Within the chronological order, there was a remarkable variety of almost wild and insurrectionary visual otherness. The more I looked the more astonished I was and I would concentrate on a particular aspect, for example, the stains. I found the inclusion of these images in the album mysterious. Sometimes light had filtered in and in the color photographs there were real dramatic emulsion burns. In the black-and-white film the light leaks produced dreamlike backgrounds where the characters seemed to float in a thick fog. All the photographs were printed in 9×8 or 9×9 format, arranged side by side, and covered with the plastic typical of albums in the 1980s.

Don Luis seems to have been indifferent to the technical errors that his camera produced as long as some detail of the person or object portrayed could be recognized. One of the envelopes of developed pictures returned from the laboratory specifically states that the client requested copies of all negatives, including those ordinarily discarded.

To me, this act of reclaiming the full negative prints signifies a generous validation of the “distorted” and “defective” images. I could imagine he was disappointed or disillusioned by his early photographs and that he gradually accepted them because they were unrepeatable and unrecoverable. Don Luis was a very enthusiastic amateur photographer. A photograph that portrayed a loved one, a familiar street or some local children became a loved object that is difficult to reduce to the error or success of technique or artistic expression.

When I was studying photography, these memories intrigued me and I went to look for Don Luis’ camera. It was a plastic toy camera of very simple construction. I remember that I was quite disappointed because, in my memory, Don Luis was a proper photographer with a proper camera.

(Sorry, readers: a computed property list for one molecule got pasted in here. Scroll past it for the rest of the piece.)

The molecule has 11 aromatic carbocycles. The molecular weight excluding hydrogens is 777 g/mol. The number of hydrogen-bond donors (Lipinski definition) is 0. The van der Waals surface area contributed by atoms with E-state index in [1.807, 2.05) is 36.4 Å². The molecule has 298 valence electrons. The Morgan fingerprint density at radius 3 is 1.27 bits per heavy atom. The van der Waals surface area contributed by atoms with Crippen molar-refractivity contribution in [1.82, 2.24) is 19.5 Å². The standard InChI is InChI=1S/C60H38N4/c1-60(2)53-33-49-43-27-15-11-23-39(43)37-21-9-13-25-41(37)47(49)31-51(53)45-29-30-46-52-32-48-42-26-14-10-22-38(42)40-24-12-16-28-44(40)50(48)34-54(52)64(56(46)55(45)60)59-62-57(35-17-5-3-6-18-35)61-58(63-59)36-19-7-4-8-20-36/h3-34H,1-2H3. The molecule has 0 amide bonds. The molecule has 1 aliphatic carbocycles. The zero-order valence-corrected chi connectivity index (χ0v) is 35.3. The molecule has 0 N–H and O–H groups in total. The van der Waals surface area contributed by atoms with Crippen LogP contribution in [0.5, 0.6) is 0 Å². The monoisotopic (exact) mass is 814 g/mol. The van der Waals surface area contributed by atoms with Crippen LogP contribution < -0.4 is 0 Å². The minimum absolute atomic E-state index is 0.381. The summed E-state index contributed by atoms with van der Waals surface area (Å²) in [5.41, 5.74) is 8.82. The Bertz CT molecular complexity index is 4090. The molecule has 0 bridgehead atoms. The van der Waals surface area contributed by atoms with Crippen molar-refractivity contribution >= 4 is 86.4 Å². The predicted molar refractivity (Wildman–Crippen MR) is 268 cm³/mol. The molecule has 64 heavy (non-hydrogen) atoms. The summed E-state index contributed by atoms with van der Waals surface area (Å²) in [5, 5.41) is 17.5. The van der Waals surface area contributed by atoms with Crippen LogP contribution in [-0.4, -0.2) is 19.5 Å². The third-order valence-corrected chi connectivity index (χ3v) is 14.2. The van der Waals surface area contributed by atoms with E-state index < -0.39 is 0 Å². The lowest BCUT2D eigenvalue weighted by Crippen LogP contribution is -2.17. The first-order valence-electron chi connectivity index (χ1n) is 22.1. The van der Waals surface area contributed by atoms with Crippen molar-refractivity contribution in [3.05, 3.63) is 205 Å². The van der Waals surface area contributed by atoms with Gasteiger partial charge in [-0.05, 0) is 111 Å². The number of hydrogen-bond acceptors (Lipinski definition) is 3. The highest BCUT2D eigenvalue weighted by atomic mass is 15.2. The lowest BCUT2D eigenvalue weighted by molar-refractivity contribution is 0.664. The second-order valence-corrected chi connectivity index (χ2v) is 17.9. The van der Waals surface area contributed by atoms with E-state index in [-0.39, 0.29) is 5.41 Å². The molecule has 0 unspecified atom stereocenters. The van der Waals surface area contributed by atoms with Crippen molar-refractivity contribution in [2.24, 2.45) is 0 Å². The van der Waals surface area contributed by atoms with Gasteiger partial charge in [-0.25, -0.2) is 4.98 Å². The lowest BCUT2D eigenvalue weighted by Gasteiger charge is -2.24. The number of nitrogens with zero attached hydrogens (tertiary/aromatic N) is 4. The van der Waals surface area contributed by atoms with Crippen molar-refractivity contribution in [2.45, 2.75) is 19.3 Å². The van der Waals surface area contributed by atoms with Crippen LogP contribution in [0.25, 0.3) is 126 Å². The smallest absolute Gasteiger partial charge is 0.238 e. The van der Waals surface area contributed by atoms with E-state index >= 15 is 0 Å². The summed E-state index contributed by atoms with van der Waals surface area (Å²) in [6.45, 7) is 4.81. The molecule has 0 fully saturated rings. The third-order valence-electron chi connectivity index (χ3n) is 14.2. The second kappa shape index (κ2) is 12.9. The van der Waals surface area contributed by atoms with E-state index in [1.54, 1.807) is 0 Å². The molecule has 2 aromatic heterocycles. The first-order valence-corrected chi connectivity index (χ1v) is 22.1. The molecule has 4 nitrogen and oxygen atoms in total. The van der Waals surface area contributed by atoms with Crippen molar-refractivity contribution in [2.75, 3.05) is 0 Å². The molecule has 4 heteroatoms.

Plastic cameras built in China were cheap and users were often fully aware of their poor quality. But for someone like Don Luis it was by no means a cheap activity. The financial investment was significant: the film, the development of the negatives and the prints were a luxury that very few people in my environment could afford.

The light leakage, blur and vignetting of the plastic cameras were inherent qualities. Don Luis’ photos transcend these factory imperfections, although not intentionally, of course. In his photographs we find double exposures that are hard to believe were intentional. They must be the result of defective or erratic transport of the film. The framing is so unusual that it borders on the intrepid. Some pictures show severed heads and amputated bodies. There was a dramatic humor in those pictures and my childish eyes interpreted it humorously as well. Possibly, since Don Luis wore glasses, framing with a direct viewfinder camera may have been difficult for him.

What is remarkable to me is that these photos also find a place in his final selection. They have a value in themselves. Just like a classical statue that has lost its head or a painting cracked and blurred by the ravages of time. He included them systematically in his albums; he accepted them all with the same generosity and tolerance.

What emerges most beautifully at the intersection between various forms of non-intentionality is indebted to both maker and apparatus; the result eloquently brings to light what has always been there—the world.

All photography copyright © Don Luis Beltrán
Translation by Catherine Schelbert

Jeannette Muñoz was born in Chile and is based in Switzerland. As a independent artist-filmmaker, she makes 16mm films since 2001 that circulate primarily in a non-fiction film context and art galleries. Her films have been exhibited in many festivals and venues including; Centro de Bellas Artes Madrid, S8 Mostra de Cinema Perisférico, l-e Tokyo Japan, New York Film Festival, Rotterdam FF Spektrum, Images Film Festival Toronto, Media City FIlm Festival Ontario Canada, Arsenal-Berlin, Ourense Film Festival, Festival Punto de Vista Pamplona, CGAI Centro Gallego de Artes da Imaxe, Xcèntric CCCB Barcelona, Palais de Glace Buenos Aires, Festival Internacional de Valdivia, Videoex Zürich, and many others.


Saturday, March 12th, 2022

The phone rang early that morning. The landline phone was on the floor next to the bed. His father jumped up immediately. He had been waiting anxiously all night for that phone call. His mother sat up after him. Through the mosquito net she looked at his back while he picked up the phone. The call lasted less than 10 seconds, for the information was brief and predictable: “Father is dying. Come quick!”